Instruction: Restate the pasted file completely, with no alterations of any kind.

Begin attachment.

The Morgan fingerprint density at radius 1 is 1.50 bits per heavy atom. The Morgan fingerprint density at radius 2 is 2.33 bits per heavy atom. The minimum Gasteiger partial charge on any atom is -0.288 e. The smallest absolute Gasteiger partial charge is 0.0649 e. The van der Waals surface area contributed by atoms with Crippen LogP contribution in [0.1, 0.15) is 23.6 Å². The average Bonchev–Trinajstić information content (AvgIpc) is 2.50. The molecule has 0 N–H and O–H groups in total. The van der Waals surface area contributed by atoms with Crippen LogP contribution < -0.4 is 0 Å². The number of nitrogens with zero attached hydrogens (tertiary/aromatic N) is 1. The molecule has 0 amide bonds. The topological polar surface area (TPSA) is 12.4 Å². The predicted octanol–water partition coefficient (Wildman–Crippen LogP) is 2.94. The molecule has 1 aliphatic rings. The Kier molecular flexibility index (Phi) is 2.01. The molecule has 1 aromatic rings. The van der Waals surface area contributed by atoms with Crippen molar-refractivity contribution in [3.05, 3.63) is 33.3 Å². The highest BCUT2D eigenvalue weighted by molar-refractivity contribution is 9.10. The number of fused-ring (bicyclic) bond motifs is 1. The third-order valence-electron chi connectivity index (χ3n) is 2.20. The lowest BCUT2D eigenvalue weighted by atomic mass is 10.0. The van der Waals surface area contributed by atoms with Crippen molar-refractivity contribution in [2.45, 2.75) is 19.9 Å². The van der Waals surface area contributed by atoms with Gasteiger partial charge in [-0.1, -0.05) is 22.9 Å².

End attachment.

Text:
The Morgan fingerprint density at radius 1 is 1.50 bits per heavy atom. The Morgan fingerprint density at radius 2 is 2.33 bits per heavy atom. The minimum Gasteiger partial charge on any atom is -0.288 e. The smallest absolute Gasteiger partial charge is 0.0649 e. The van der Waals surface area contributed by atoms with Crippen LogP contribution in [0.1, 0.15) is 23.6 Å². The average Bonchev–Trinajstić information content (AvgIpc) is 2.50. The molecule has 0 N–H and O–H groups in total. The van der Waals surface area contributed by atoms with Crippen LogP contribution < -0.4 is 0 Å². The number of nitrogens with zero attached hydrogens (tertiary/aromatic N) is 1. The molecule has 0 amide bonds. The topological polar surface area (TPSA) is 12.4 Å². The predicted octanol–water partition coefficient (Wildman–Crippen LogP) is 2.94. The molecule has 1 aliphatic rings. The Kier molecular flexibility index (Phi) is 2.01. The molecule has 1 aromatic rings. The van der Waals surface area contributed by atoms with Crippen molar-refractivity contribution in [3.05, 3.63) is 33.3 Å². The highest BCUT2D eigenvalue weighted by molar-refractivity contribution is 9.10. The number of fused-ring (bicyclic) bond motifs is 1. The third-order valence-electron chi connectivity index (χ3n) is 2.20. The lowest BCUT2D eigenvalue weighted by atomic mass is 10.0. The van der Waals surface area contributed by atoms with Crippen molar-refractivity contribution in [2.45, 2.75) is 19.9 Å². The van der Waals surface area contributed by atoms with Gasteiger partial charge in [-0.1, -0.05) is 22.9 Å².